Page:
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Conflict of Laws and Product Liability

In a recent decision[1], the High Court considered an application by a Belgian domiciled defendant to set aside product liability proceedings that had been issued against it in Ireland for want of jurisdiction. The plaintiff, an Irish domiciled luxury coach hire business, issued proceedings against the Belgian defendant in tort for the alleged negligent manufacture of the coach in question[2], and sought damages in the amount that it had paid for the coach and in relation to alleged loss of earnings.

The general principle on establishing jurisdiction under EU law is that the courts in the place of the defendant’s domicile have jurisdiction, as set out in EU Council Regulation 1215/2012 (Brussels Regulation)[3]. There are several exemptions to that general rule, for example in relation to matters involving:

  • Insurance
  • Consumer contracts, and
  • Contracts of employment

In this case, the plaintiff sought to rely on the “special jurisdiction” rules set out in Article 7 of the Brussels Regulation. This sets out specific circumstances in which a party domiciled in one Member State may be sued in another Member State.

In claims for tort, jurisdiction is determined in accordance with Article 7 (2) of the Brussels Regulation which provides that a party may be sued “in the courts for the place where the harmful event occurred or may occur”.

Relevant Principles in assessing “the place where the harmful event” occurred

The Belgian defendant argued that if it was negligent in the manufacture of the coach, the place of the occurrence of any harmful event was the place of manufacture ie Belgium. The plaintiff counter argued that the defects in the coach did not manifest, and that the damage it suffered as a result, did not occur until it was put into use in Ireland.

The Court distilled the following principles from CJEU and Irish case law in relation to the determination of whether a plaintiff has established an entitlement to sue a defendant in tort in a place other than its domicile:

  • The basis for the exception to the general rule is the close connection between the action and the jurisdiction in which the plaintiff seeks to litigate such that it was reasonably foreseeable to the defendant that it might be sued there.
  • The plaintiff must establish that the harmful event occurred in Ireland.
  • The harmful event may be taken as having occurred either at the place of the event giving rise to the damage or at the place where the damage occurred. If these are different, the plaintiff has the right to choose to sue in either of these locations.
  • In the case of defective products, the place of the event giving rise to the damage will always be the place where the product was manufactured.
  • The place where damage occurs can encompass the place where initial damage occurred as a result of the normal use of the defective product. This is sometimes described as the manifestation of the damage.
  • The place where the damage occurred cannot be interpreted so broadly as to encompass any place where the harmful consequences of an event may be felt. Therefore, a plaintiff cannot seek to recover consequential financial loss in the place of its domicile in respect of an event which has already caused initial damage which has occurred and been suffered by him in another Member State.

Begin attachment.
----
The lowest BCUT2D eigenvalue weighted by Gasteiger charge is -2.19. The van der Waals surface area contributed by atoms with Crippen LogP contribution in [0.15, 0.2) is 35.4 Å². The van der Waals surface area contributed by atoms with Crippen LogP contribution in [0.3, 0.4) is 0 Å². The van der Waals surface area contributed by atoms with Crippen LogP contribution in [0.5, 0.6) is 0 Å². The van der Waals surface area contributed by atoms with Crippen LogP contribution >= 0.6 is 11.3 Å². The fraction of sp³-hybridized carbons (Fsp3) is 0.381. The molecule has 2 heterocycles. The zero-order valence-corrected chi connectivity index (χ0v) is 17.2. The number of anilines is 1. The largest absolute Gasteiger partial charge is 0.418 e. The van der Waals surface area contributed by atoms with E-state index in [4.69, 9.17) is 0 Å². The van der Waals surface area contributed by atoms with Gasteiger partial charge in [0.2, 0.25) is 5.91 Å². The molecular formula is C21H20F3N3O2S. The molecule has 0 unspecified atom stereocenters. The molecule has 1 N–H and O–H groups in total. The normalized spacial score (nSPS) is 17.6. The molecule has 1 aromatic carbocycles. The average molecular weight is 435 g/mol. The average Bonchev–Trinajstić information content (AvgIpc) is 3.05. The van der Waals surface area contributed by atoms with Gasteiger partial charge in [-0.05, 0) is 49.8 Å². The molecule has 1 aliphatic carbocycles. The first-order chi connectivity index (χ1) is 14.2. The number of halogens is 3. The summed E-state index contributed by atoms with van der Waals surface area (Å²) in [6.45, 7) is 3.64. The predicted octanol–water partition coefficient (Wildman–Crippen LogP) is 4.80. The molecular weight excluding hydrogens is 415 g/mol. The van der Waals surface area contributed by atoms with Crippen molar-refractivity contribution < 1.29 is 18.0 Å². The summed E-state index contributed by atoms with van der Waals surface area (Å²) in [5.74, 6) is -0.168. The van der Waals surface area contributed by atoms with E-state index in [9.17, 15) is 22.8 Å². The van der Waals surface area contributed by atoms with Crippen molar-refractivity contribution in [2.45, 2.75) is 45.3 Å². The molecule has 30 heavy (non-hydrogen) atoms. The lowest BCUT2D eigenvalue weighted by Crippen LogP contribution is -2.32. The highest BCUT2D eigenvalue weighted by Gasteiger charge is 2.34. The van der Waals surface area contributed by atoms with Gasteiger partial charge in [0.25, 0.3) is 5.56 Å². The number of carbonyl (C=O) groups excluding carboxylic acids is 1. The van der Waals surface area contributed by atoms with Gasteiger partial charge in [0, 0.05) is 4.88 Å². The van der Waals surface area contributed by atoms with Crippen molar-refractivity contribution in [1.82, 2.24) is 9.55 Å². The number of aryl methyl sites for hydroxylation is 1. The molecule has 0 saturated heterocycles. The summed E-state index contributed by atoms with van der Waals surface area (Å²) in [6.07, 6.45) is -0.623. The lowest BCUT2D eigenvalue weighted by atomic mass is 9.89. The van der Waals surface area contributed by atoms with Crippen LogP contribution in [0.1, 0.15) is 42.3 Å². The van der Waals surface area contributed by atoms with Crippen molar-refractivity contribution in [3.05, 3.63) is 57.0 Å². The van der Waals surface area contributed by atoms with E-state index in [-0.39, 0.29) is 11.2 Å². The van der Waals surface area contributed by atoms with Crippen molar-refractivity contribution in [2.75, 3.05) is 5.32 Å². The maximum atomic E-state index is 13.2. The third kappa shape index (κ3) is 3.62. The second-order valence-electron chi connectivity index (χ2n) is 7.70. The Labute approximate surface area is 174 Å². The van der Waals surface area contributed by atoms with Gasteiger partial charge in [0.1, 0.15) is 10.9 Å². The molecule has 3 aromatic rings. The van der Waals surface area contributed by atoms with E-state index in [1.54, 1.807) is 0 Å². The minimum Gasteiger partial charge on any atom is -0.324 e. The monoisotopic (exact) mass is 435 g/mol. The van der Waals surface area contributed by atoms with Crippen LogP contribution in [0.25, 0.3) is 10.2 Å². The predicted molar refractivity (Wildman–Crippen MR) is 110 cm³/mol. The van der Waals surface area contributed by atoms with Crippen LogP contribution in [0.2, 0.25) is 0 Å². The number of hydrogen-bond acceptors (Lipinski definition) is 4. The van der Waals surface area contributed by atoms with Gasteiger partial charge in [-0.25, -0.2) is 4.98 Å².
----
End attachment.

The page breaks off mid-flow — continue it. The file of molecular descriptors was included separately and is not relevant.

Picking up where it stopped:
• However, where a defect in a product causes the product to be worth significantly less than the purchaser paid for it, the resulting loss may constitute direct damage arising from the purchase rather than indirect damage consequent on the initial defect.


In applying these principles to the facts of the case, the Court found that the plaintiff had established that the Irish court had jurisdiction because the harmful event complained of, in this case the actual damage suffered, had occurred in Ireland. In so finding, the Court held that Ireland was the place in which the damaged “actually manifested itself” and, that context “the manifestation …is the place where the product was first used as intended and where the defects impacted upon its intended use[4].

The decision is a useful authority for parties seeking to litigate product liability cases with a cross border element in Ireland.

For more information on conflict of laws and product liability, contact a member of our Dispute Resolution or Products Liability team.

The content of this article is provided for information purposes only and does not constitute legal or other advice.

[1] Joe Moroney Coach Hire Limited v Moseley in the South Limited and Van Hool NV [2022] IEHC 586

[2] In these proceedings, the plaintiff also sued a UK domiciled company that had sold it the coach in question in negligence and for breach of contract. The High Court struck out plaintiff’s claim against that defendant finding that the Irish court did not have jurisdiction.

[3] Per Article 4 of the Brussels Regulation.

[4] Joe Moroney Coach Hire Limited v Moseley in the South Limited and Van Hool NV [2022] IEHC 586 at [68].

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